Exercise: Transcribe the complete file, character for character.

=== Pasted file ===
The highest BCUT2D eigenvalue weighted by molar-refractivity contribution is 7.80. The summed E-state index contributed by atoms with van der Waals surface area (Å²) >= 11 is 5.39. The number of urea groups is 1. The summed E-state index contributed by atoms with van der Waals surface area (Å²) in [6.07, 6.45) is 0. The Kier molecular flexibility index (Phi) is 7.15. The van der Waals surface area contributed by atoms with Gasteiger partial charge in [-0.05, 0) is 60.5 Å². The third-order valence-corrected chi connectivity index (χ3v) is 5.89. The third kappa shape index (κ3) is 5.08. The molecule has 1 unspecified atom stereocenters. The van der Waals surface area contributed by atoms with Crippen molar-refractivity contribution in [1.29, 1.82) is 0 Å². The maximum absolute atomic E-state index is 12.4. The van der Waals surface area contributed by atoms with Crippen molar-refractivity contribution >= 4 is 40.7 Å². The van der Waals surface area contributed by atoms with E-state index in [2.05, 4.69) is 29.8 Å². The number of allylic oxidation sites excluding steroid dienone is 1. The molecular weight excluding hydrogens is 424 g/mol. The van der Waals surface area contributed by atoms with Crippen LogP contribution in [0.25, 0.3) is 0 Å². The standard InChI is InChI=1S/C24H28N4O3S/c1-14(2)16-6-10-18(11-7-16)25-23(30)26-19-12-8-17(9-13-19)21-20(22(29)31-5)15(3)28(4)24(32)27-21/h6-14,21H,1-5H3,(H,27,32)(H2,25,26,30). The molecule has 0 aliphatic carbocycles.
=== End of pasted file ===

The highest BCUT2D eigenvalue weighted by molar-refractivity contribution is 7.80. The summed E-state index contributed by atoms with van der Waals surface area (Å²) >= 11 is 5.39. The number of urea groups is 1. The summed E-state index contributed by atoms with van der Waals surface area (Å²) in [6.07, 6.45) is 0. The Kier molecular flexibility index (Phi) is 7.15. The van der Waals surface area contributed by atoms with Gasteiger partial charge in [-0.05, 0) is 60.5 Å². The third-order valence-corrected chi connectivity index (χ3v) is 5.89. The third kappa shape index (κ3) is 5.08. The molecule has 1 unspecified atom stereocenters. The van der Waals surface area contributed by atoms with Crippen molar-refractivity contribution in [1.29, 1.82) is 0 Å². The maximum absolute atomic E-state index is 12.4. The van der Waals surface area contributed by atoms with Crippen molar-refractivity contribution >= 4 is 40.7 Å². The van der Waals surface area contributed by atoms with E-state index in [2.05, 4.69) is 29.8 Å². The number of allylic oxidation sites excluding steroid dienone is 1. The molecular weight excluding hydrogens is 424 g/mol. The van der Waals surface area contributed by atoms with Crippen LogP contribution in [0.25, 0.3) is 0 Å². The standard InChI is InChI=1S/C24H28N4O3S/c1-14(2)16-6-10-18(11-7-16)25-23(30)26-19-12-8-17(9-13-19)21-20(22(29)31-5)15(3)28(4)24(32)27-21/h6-14,21H,1-5H3,(H,27,32)(H2,25,26,30). The molecule has 0 aliphatic carbocycles.